The name Donald J. Trump is toxic for Republicans. It doesn’t matter if they’re Illinois Republicans, Indiana Republicans or members of the Grand Old Party on Mars.
That’s the clear message for the GOP from the California recall debacle.
Despite very real misgivings about California Gov. Gavin Newsom among moderates and swing voters, all the Democrats had to do was whisper the word “Trump” and those worries evaporated at mere mention of the boogeyman.
In order to win, Republicans needed to make the recall vote about issues endemic to California; this was, after all, a gubernatorial contest and Newsom had clear vulnerabilities.
But Democrats successfully made the race about national issues, which is another way of saying they made it about Trump. In essence, they told voters that if they recalled Newsom they were hastening the return of Trump. Trump, Trump, Trump-ity Trump.
The veracity of that claim is not relevant; it clearly worked. And Democrats are licking their lips over the possibility of applying it to all manner of races up and down the country, including Illinois, where a group called the Illinois Opportunity Project reportedly wants to promote a recall referendum to give Illinois voters a chance to recall elected officials, presumably a way to target Gov. J.B. Pritzker.
The complex relationship of recalls to the quotidian democratic process is a separate issue for another day. But in the unlikely event any of that works, the Illinois Democrats will have a one-word defense.
This will be the case in every contested political race from senators to governors to city clerks.
So as Republican strategists Monday-morning quarterback the defeat out west, the smartest among them surely see that the future of the party really boils down to one simple question: How to eliminate Trump without alienating his many supporters, whose enthusiasm, dedication and votes the party clearly needs.
It is a dilemma, and a delicate dance, for the GOP but it’s an unavoidable issue that is not going away. Any kind of wholesale Republican return to power will entirely depend on if and when the party can find a solution to the renegade elephant in the room.
Many in the party clearly hoped that the man himself would provide that solution. Maybe by going away. Maybe by anointing a successor. Maybe by preaching party fealty. Maybe by disavowing political extremism or anti-democratic violence on all sides. Or by reaching out to moderate voters by reminding them, say, of his success in lowering taxes or his early accomplishments with the COVID-19 vaccines.
But that is not what has transpired. Look, for example, at Trump’s conduct in recent days as America marked the somber 9/11 anniversary.
The events of 9/11 brought America together and created a sense of national unity that most moderates view as the halcyon days of unity and the right kind of patriotism. Who can forget what it meant to see the determined Sammy Sosa running around Wrigley Field in Chicago, holding his heart and flying the Stars and Stripes? The voters Republicans are going to need remember such moments well. They’re tired of scorched-earth division and they want that sense of American togetherness to return.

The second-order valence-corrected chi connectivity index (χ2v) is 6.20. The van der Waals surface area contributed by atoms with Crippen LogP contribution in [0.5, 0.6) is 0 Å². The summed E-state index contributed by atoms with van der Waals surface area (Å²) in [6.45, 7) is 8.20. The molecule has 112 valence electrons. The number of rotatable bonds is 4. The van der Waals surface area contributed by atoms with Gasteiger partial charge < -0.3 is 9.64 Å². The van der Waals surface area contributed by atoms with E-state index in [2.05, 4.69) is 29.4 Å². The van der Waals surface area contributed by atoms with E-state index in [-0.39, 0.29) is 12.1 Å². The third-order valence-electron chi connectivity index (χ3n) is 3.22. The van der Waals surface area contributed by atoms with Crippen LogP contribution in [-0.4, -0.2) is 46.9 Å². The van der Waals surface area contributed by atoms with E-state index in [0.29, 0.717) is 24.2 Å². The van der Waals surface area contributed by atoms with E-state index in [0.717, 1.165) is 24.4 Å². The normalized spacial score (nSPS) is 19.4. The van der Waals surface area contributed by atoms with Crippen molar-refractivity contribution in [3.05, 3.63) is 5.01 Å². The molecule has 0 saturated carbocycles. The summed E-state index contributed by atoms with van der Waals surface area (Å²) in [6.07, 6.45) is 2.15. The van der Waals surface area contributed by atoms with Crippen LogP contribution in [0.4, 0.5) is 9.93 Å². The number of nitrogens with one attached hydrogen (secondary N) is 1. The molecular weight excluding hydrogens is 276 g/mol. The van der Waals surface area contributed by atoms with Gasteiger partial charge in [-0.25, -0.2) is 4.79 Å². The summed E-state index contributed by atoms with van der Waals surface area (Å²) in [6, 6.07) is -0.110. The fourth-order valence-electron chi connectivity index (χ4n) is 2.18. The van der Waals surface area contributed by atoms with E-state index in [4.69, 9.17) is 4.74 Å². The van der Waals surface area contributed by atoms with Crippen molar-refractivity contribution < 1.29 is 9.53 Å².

In the remembrances last week, we saw former presidents of the United States standing together in somber, unified reflection on the site of the World Trade Center. Rudy Giuliani, mayor of New York at the time of the attacks, was there too. In Shanksville, Pennsylvania, George W. Bush took the occasion to deliver a moving, powerful speech decrying the enemies of freedom and democracy and standing up for decency and tolerance. “There is little cultural overlap between violent extremists abroad and violent extremists at home,“ he said, noting that “they are children of the same foul spirit, and it is our continuing duty to confront them.”
Exactly. This is precisely where a hefty chunk of moderate America resides. But where was Trump?
He managed a quick visit to Shanksville on Sept. 10, a Sept. 11 trip to visit with New York police and firefighters and a video message, but his out-of-whack utterances were inappropriately partisan, the latest salvo in what appears to be a seething, heaving mess of resentment that would challenge the most competent therapist. On the evening of Sept. 11, he was scheduled to deliver pay-per-view commentary for a boxing match at a casino in Hollywood, Florida.
Enough evidence right there to emphasize that he’s bad news going forward for Republicans. The only question now is how to excise him without upsetting his adherents. By staying home at their master’s tacit command, after all, those Trump supporters probably cost Republicans the Senate at the last election. Smart Republicans are well aware of this too.
So, what to do: Empathy will help. Appeals to patriotism and decency should not be discounted. Old-fashioned door-to-door campaigning will be a good idea, and those in charge of the Republican marketing brand had better put the words “the future” at the center of all their work. Trump, whether he likes it or not, has to be consigned to the party of the past.
When it comes to his loyal supporters, the tactics will need to be gentle, but unrelenting at the same time. Republicans need to tell these Americans that they understand the factors that made them love Trump and yet make a case for a better Republican leader, a more patriotic American, to whom to pledge allegiance. And some Trump whisperers need to be found to try and get the man himself on board with a succession plan.
Good uck with that, of course. But either way, the simple fact abides. The Republican Party needs to prove to moderate voters that it has moved past Trump. Period.
Nothing else comes close to determining the party’s electoral fortunes in the weeks and months to come.